The ONLY reason nuclear power hasn't completely replaced coal is because so many people can only think of explosions and death and evil when someone mentions the word "nuclear". That kind of fear was partly justified in 1945 and through much of the cold war. However it no longer applies and it's that (now) unjustified fear and misunderstanding that prevents us from progressing. And it galls me to the core that people can be like that - that they simply believe whatever they hear or see on the latest hype and don't bother to do any work for themselves.

For my lack of tact, I'm willing to apologize, but I mean what I say about propaganda ignorance. The only thing I hate more than ignorance is someone who voluntarily remains ignorant.



Heck, it might be true that converting Rhode Island to solar panels might be a better use of real estate, although I would imagine many people would dispute that.


You're probably right - perhaps we should convert Washington D.C. to solar panels instead.

I like the idea of the moon - but how do we get that power from there to here? I've read some stuff on microwave transmitters but that was in a PopSci mag a decade ago.... No a corner of Texas or Arizona desert might be most practical.
 fortran
Joined: 2/21/2004
Msg: 146
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Your thoughts on nuclear power...
Posted: 7/15/2007 8:15:39 PM
Moon solar power for Earth - Apparently the same technology as used for the shuttle side scan radar can be used to beam power. I heard a couple of guys talking about this at a Space Development Conference a few years ago. One guy was from Houston, he had a robot which could turn the top few mm of soil into solar cells. Only about 5% efficient, but again there is so much real estate up there. The main guy was a physicist, Criswell or something like that.

Steel for nukes - Much of society owes a lot to steel. It is a very useful material. However, for any complex series of requirements, it is doubtful that steel would ever be the best material unless the only (or most controlling) requirement is cost. Twenty five or more years ago, there were lots of people with titles like metallurgist, who only knew a little about a few steels. Now, these people have titles of materials engineer. Of course they are going to propose steel, that's the only thing they know. And a great deal of the knowledge isn't transferable, because most of the properties that make steel useful come from its anomalous magnetic properties. If I asked Norm Abrams (New Yankee Workshop) to make a nuclear reactor, it would end up being the prettiest wooden nuclear reactor you ever seen. That doesn't mean we should make nuclear reactors out of wood.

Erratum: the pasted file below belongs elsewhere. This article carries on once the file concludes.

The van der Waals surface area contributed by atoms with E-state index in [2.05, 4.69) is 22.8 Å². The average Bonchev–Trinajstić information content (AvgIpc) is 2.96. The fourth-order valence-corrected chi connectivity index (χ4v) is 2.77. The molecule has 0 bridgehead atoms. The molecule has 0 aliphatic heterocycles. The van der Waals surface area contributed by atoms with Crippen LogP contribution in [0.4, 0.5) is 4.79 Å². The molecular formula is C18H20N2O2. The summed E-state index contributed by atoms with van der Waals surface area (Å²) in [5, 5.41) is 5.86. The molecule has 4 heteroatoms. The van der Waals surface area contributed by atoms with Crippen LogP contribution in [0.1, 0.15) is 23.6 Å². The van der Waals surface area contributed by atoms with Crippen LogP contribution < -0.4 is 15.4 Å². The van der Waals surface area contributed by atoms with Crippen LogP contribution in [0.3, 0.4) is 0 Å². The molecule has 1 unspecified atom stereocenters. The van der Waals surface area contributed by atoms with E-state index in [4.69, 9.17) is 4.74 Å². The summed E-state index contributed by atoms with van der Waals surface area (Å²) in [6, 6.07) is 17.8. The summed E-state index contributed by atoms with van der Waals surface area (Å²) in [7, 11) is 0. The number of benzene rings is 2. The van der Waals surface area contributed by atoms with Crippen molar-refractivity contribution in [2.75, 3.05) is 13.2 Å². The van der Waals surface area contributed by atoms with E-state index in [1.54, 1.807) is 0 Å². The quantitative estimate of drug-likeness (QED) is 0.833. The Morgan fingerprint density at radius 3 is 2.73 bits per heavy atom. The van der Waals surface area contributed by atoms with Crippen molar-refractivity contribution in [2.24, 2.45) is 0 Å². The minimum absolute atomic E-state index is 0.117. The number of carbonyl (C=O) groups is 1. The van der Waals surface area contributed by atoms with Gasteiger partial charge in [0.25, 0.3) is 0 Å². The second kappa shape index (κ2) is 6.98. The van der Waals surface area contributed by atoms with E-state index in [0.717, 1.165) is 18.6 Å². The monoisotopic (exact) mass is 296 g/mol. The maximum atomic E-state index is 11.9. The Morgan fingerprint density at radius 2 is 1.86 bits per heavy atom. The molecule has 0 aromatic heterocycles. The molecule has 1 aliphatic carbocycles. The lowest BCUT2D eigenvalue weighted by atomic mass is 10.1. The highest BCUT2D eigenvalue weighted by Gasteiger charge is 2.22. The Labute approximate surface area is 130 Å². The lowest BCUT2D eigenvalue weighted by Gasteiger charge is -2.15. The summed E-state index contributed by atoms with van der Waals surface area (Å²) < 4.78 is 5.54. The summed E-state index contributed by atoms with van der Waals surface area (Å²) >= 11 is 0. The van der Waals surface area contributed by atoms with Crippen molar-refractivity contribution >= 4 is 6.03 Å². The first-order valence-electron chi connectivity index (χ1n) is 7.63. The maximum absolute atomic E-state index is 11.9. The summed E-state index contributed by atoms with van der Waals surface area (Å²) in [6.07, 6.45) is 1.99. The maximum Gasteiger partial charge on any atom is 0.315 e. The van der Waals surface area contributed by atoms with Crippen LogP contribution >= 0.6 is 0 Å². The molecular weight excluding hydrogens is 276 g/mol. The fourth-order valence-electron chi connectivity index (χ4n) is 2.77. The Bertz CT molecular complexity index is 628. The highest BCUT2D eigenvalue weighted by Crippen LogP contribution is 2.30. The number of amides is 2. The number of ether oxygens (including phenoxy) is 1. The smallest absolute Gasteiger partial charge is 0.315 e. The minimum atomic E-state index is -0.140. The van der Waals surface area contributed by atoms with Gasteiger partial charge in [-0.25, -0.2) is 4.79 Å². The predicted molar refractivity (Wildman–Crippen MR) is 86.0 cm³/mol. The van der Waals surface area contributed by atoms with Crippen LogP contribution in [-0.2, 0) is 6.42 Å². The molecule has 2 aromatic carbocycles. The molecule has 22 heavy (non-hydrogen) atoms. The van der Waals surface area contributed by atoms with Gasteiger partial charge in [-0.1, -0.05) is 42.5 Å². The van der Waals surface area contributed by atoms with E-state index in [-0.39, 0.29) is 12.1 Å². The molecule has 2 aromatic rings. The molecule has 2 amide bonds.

fortran
Joined: 2/21/2004
Msg: 148
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Posted: 7/16/2007 8:07:12 AM
More steel - The cost I am considering is the initial construction cost. Occasionally people seem to do life-cycle costs, but disagreements about what is included seems common when this is done. I am not saying that the materials people who work in steel don't know very much. There is a tremendous body of knowledge in materials, and consensus seems to be that nobody can know a significant amount of it. That people tend to specialize in a few steel alloy systems and properties that are commercially important is to be expected. To me, it seems a common major reason why most designs end up specifying steel is that steel is assumed to be construction material from the beginning: a chicken and egg problem. How does one design a structure when the elastic constants, tensile and compressive strengths are free variables?
 puf_the_majic_dragon
Joined: 12/18/2004
Msg: 149
Your thoughts on nuclear power...
Posted: 7/16/2007 1:50:01 PM

It was mentioned earlier about disposing of the waste in space and then PSUguy said most thought it was to dangerous. I am assuming this is do to potential explosions on rockets releasing the contaminants into the upper atmosphere.

I think that as nuclear power becomes more prevalent that we will engineer more efficient ways of using radioactive material and new ways of recycling it into other systems - ie depleted uranium armor on your M1 Abrams. Not that military uses are the best ones - but it demonstrates that there are other ways to deal with nuclear "waste" than just burying it.
 bazza1965
Joined: 3/6/2007
Msg: 151
Your thoughts on nuclear power...
Posted: 7/17/2007 3:58:33 AM
what is nucleur power ??
nucleur power is only another form of heating water !
we still use steam power to turn turbines which in turn drive generators

there are other ways to heat water to create steam without greenhouse gases
and threats of nucleur meltdowns and radiation

Water Hammers or if you would like to call them hydrosonic pumps that use
shockwaves to heat the water to boiling point can be used without any problem
they also can be used to desalinate salt water efficiently without chemicals and greenhouse gas emmissions
But we are still useing old fashioned steam engines !
A nucleur Power Plant is in fact A Nucleur Steam Engine !

Anyone ever heard of Radiant Energy or Zero Point Energy ?

We are not allowed to develop or use free energy as it can not be metered or controlled so companies can not bill you for using it.

Even Fusion Generators if they can ever stabilize the plasma flow and keep it steady are again used to heat water to create steam.

Will we ever get out of the steam age ?
 scorpiomover
Joined: 4/19/2007
Msg: 152
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Your thoughts on nuclear power...
Posted: 7/17/2007 5:48:03 AM

I'm curious to know what the general feeling is on nuclear power; specifically, what is the one greatest concern (con) that you have about nuclear power or the greatest benefit (pro) that you see coming from nuclear power and why?


Homer Simpson.

They have unbelievably high standards of safety, and thousands of regulations. 99% of them are ignored.